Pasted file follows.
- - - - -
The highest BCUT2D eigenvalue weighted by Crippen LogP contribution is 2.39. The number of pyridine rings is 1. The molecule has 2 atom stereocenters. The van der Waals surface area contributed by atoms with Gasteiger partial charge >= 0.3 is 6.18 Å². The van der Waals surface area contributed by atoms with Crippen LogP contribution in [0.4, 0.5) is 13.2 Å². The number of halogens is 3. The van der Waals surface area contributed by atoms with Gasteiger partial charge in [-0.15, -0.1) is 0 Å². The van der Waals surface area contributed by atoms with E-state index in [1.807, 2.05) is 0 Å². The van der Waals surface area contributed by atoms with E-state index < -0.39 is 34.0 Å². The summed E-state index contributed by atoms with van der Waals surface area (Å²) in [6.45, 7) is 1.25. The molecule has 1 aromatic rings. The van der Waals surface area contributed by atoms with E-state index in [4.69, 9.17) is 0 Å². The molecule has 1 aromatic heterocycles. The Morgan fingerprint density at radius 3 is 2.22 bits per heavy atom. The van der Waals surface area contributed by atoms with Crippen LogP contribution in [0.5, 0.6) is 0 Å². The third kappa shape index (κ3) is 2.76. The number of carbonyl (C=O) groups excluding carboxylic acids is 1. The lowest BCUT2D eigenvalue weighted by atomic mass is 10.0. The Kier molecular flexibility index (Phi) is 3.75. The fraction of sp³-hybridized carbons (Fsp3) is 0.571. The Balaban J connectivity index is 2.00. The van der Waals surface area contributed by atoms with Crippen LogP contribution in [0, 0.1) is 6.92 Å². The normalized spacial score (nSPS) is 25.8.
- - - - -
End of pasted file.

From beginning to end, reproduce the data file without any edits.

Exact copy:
The highest BCUT2D eigenvalue weighted by Crippen LogP contribution is 2.39. The number of pyridine rings is 1. The molecule has 2 atom stereocenters. The van der Waals surface area contributed by atoms with Gasteiger partial charge >= 0.3 is 6.18 Å². The van der Waals surface area contributed by atoms with Crippen LogP contribution in [0.4, 0.5) is 13.2 Å². The number of halogens is 3. The van der Waals surface area contributed by atoms with Gasteiger partial charge in [-0.15, -0.1) is 0 Å². The van der Waals surface area contributed by atoms with E-state index in [1.807, 2.05) is 0 Å². The van der Waals surface area contributed by atoms with E-state index < -0.39 is 34.0 Å². The summed E-state index contributed by atoms with van der Waals surface area (Å²) in [6.45, 7) is 1.25. The molecule has 1 aromatic rings. The van der Waals surface area contributed by atoms with E-state index in [4.69, 9.17) is 0 Å². The molecule has 1 aromatic heterocycles. The Morgan fingerprint density at radius 3 is 2.22 bits per heavy atom. The van der Waals surface area contributed by atoms with Crippen LogP contribution in [0.5, 0.6) is 0 Å². The third kappa shape index (κ3) is 2.76. The number of carbonyl (C=O) groups excluding carboxylic acids is 1. The lowest BCUT2D eigenvalue weighted by atomic mass is 10.0. The Kier molecular flexibility index (Phi) is 3.75. The fraction of sp³-hybridized carbons (Fsp3) is 0.571. The Balaban J connectivity index is 2.00. The van der Waals surface area contributed by atoms with Crippen LogP contribution in [0, 0.1) is 6.92 Å². The normalized spacial score (nSPS) is 25.8.